The user is free to assign any channel(s) he wants to a signal. They do not have to be consecutive. In fact multi-bit signals (like buses) do not even have to be contiguous. For example, a 4 bit bus could be assigned to channels 3,9,21 and 32. The only rule is that the bits are ordered by their channel numbers. The lowest channel number assigned is the LSB of the bus. One signal's channels can be interspersed with other signal's channels. Mini plug-ins do not have to worry about this as the pre-processor normalizes the data before sending it in an event. It does this by packing the defined bits together and then shifting them to bit 0. In this example you would receive a 4 bit bus using bits 0-3 of the data field in the event.
Full and Hybrid plug-ins can define channel-select options of their own to allow the user to assign additional channels to the plug-in. When you use these, you will receive RAW DATA events whenever ANY of your assigned channels transition. Your plug-in must then extract the bits of interest and normalize them for your own use. The framework provides 2 routines to help with this:
uint64 pack(uint64 dat, uint64 mask, uint64 HighBit, uint64 LowBit)
This does the data extraction, bit packing and shifting needed to normalize a given signal's data. You pass the signal's data mask (returned from the channelselect configuration option) and the current raw data sample. It returns the signal's bits, packed together and 0-bit justified. The remaining parameters are the highest and lowest set bits in the data mask. These should be pre-calculated from the data mask, ONCE during initialization. Since pack is called hundreds of thousands of times pre signal per capture, performance is improved by pre-calculating these limits and then having the pack routine limit its work to this range.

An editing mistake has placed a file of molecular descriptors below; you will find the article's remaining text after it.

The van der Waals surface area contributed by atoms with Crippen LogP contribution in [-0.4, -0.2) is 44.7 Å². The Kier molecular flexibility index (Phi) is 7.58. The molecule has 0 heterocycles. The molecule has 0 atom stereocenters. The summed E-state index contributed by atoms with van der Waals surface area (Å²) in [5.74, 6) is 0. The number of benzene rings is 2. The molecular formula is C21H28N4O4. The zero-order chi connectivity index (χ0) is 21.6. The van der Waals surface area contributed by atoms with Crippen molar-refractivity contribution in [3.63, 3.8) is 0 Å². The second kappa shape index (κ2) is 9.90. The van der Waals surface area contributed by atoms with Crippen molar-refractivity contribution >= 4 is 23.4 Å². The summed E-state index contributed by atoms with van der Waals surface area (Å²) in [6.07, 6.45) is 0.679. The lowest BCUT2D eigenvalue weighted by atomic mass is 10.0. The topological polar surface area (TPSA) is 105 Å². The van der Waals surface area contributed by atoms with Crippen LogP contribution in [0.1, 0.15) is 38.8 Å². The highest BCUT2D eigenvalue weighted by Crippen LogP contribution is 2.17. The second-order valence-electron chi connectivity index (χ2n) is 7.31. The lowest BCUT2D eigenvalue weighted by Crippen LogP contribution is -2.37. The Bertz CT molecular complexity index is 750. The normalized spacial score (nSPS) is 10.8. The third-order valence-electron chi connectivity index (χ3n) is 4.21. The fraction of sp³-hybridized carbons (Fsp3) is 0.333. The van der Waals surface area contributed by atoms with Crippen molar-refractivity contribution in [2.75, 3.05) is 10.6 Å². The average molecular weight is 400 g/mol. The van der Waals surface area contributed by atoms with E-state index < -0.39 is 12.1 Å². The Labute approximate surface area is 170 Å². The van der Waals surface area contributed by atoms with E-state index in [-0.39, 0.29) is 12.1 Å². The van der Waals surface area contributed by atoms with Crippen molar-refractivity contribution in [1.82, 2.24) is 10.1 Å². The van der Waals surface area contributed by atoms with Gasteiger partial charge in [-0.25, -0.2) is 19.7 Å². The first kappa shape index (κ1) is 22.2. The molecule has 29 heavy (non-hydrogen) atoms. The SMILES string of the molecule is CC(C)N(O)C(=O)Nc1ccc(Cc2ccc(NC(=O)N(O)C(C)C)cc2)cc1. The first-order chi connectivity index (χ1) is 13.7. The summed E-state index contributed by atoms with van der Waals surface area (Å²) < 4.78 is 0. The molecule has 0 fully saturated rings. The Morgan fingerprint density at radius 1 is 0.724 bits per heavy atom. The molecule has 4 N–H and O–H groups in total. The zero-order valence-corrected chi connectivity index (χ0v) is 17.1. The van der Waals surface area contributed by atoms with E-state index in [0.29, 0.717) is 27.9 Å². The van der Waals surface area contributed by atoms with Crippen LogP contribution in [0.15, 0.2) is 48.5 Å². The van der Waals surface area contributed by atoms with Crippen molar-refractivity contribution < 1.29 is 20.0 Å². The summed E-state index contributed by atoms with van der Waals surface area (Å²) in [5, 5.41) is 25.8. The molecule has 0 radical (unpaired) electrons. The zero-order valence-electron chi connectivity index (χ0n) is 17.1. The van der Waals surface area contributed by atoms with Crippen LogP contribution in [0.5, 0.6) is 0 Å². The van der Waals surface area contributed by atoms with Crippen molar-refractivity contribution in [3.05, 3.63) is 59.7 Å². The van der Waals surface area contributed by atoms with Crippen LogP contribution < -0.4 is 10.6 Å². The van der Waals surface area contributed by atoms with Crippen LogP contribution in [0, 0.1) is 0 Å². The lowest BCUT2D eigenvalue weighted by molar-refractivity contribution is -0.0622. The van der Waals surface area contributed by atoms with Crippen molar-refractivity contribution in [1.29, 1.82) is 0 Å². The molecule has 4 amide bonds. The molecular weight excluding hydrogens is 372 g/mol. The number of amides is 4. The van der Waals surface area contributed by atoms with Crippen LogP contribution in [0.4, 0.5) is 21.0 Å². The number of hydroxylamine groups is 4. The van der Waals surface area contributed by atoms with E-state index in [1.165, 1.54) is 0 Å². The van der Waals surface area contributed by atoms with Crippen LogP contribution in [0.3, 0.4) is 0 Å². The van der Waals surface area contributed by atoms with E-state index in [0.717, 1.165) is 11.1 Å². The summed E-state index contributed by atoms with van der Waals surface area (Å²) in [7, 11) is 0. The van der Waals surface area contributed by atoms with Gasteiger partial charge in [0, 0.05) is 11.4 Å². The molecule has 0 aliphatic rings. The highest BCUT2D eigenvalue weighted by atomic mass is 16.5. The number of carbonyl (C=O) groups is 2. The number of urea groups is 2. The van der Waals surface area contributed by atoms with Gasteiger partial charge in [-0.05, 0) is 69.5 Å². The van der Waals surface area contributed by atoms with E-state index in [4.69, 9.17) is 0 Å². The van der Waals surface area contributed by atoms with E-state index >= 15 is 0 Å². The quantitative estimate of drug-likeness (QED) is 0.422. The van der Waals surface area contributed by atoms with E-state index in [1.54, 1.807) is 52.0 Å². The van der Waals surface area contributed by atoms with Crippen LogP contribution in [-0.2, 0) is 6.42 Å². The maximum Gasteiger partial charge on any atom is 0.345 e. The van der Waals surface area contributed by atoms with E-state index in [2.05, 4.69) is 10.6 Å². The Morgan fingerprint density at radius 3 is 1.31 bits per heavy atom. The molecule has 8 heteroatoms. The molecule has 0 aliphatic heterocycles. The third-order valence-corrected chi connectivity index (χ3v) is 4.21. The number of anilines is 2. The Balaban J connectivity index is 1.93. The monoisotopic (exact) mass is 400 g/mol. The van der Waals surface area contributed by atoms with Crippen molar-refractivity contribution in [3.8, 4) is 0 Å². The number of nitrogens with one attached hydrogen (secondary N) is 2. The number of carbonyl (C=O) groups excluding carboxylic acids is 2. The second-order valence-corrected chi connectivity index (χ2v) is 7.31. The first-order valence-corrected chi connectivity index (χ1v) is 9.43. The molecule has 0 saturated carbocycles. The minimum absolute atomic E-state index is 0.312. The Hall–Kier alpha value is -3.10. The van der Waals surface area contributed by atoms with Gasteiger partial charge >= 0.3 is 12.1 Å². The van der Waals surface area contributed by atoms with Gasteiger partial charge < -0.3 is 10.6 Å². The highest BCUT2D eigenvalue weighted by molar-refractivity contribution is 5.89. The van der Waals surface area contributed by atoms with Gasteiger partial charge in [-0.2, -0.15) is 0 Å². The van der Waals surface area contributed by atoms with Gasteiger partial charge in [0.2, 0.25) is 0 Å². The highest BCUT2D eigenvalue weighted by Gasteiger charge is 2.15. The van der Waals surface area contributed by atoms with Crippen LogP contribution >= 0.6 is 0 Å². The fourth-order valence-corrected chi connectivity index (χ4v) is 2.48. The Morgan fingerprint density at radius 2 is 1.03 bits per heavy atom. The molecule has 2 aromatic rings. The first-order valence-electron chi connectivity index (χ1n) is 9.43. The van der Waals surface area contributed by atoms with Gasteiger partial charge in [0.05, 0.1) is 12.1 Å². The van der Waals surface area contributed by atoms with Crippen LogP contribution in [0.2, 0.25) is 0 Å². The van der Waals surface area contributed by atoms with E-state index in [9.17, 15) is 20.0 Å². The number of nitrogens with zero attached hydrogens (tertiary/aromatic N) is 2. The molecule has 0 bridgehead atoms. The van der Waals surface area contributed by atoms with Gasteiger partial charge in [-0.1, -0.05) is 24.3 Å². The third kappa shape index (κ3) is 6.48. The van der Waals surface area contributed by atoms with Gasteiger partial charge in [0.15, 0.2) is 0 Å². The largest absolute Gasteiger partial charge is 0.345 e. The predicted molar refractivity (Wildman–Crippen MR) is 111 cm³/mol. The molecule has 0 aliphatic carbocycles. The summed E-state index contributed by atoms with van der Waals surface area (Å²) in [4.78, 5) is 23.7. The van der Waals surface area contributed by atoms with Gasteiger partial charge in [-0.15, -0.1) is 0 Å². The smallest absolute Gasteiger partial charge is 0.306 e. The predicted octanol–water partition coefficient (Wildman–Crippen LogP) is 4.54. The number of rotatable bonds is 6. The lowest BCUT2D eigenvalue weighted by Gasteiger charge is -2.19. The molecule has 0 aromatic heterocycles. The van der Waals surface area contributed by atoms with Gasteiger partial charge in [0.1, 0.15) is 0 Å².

void FindChannelLimits(uint64 mask, uint64 &HighestBit, uint64 &LowestBit)
This is an optimization helper. During configuration, you can use this to pre-calculate the highest and lowest bit positions used in a data mask. These are then passed to the pack routine each time you need to extract a given signal's data. You pass the datamask (from a channel select option) and references to the HighestBit and LowestBit variables.